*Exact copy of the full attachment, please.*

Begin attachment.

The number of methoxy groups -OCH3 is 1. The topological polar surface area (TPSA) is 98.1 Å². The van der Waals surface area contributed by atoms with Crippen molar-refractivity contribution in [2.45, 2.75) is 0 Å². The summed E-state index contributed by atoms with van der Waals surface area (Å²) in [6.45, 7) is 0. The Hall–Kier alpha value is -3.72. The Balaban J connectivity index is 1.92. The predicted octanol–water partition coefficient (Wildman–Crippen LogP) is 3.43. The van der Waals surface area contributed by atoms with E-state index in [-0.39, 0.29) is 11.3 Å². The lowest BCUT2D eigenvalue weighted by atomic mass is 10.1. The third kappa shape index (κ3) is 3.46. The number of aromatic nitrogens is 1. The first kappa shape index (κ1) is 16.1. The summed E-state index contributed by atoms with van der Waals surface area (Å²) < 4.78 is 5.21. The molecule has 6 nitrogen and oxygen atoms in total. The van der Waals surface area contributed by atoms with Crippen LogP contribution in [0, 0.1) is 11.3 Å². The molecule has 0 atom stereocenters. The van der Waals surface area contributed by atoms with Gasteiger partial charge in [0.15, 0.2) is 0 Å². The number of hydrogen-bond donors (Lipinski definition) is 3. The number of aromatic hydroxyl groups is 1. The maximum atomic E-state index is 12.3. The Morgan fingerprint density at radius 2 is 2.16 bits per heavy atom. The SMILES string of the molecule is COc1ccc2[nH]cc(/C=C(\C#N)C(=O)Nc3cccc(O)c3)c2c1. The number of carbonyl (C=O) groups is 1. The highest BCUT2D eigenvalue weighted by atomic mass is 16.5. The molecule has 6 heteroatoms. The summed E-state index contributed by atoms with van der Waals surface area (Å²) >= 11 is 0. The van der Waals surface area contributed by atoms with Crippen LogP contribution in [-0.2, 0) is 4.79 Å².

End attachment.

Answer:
The number of methoxy groups -OCH3 is 1. The topological polar surface area (TPSA) is 98.1 Å². The van der Waals surface area contributed by atoms with Crippen molar-refractivity contribution in [2.45, 2.75) is 0 Å². The summed E-state index contributed by atoms with van der Waals surface area (Å²) in [6.45, 7) is 0. The Hall–Kier alpha value is -3.72. The Balaban J connectivity index is 1.92. The predicted octanol–water partition coefficient (Wildman–Crippen LogP) is 3.43. The van der Waals surface area contributed by atoms with E-state index in [-0.39, 0.29) is 11.3 Å². The lowest BCUT2D eigenvalue weighted by atomic mass is 10.1. The third kappa shape index (κ3) is 3.46. The number of aromatic nitrogens is 1. The first kappa shape index (κ1) is 16.1. The summed E-state index contributed by atoms with van der Waals surface area (Å²) < 4.78 is 5.21. The molecule has 6 nitrogen and oxygen atoms in total. The van der Waals surface area contributed by atoms with Crippen LogP contribution in [0, 0.1) is 11.3 Å². The molecule has 0 atom stereocenters. The van der Waals surface area contributed by atoms with Gasteiger partial charge in [0.15, 0.2) is 0 Å². The number of hydrogen-bond donors (Lipinski definition) is 3. The number of aromatic hydroxyl groups is 1. The maximum atomic E-state index is 12.3. The Morgan fingerprint density at radius 2 is 2.16 bits per heavy atom. The SMILES string of the molecule is COc1ccc2[nH]cc(/C=C(\C#N)C(=O)Nc3cccc(O)c3)c2c1. The number of carbonyl (C=O) groups is 1. The highest BCUT2D eigenvalue weighted by atomic mass is 16.5. The molecule has 6 heteroatoms. The summed E-state index contributed by atoms with van der Waals surface area (Å²) >= 11 is 0. The van der Waals surface area contributed by atoms with Crippen LogP contribution in [-0.2, 0) is 4.79 Å².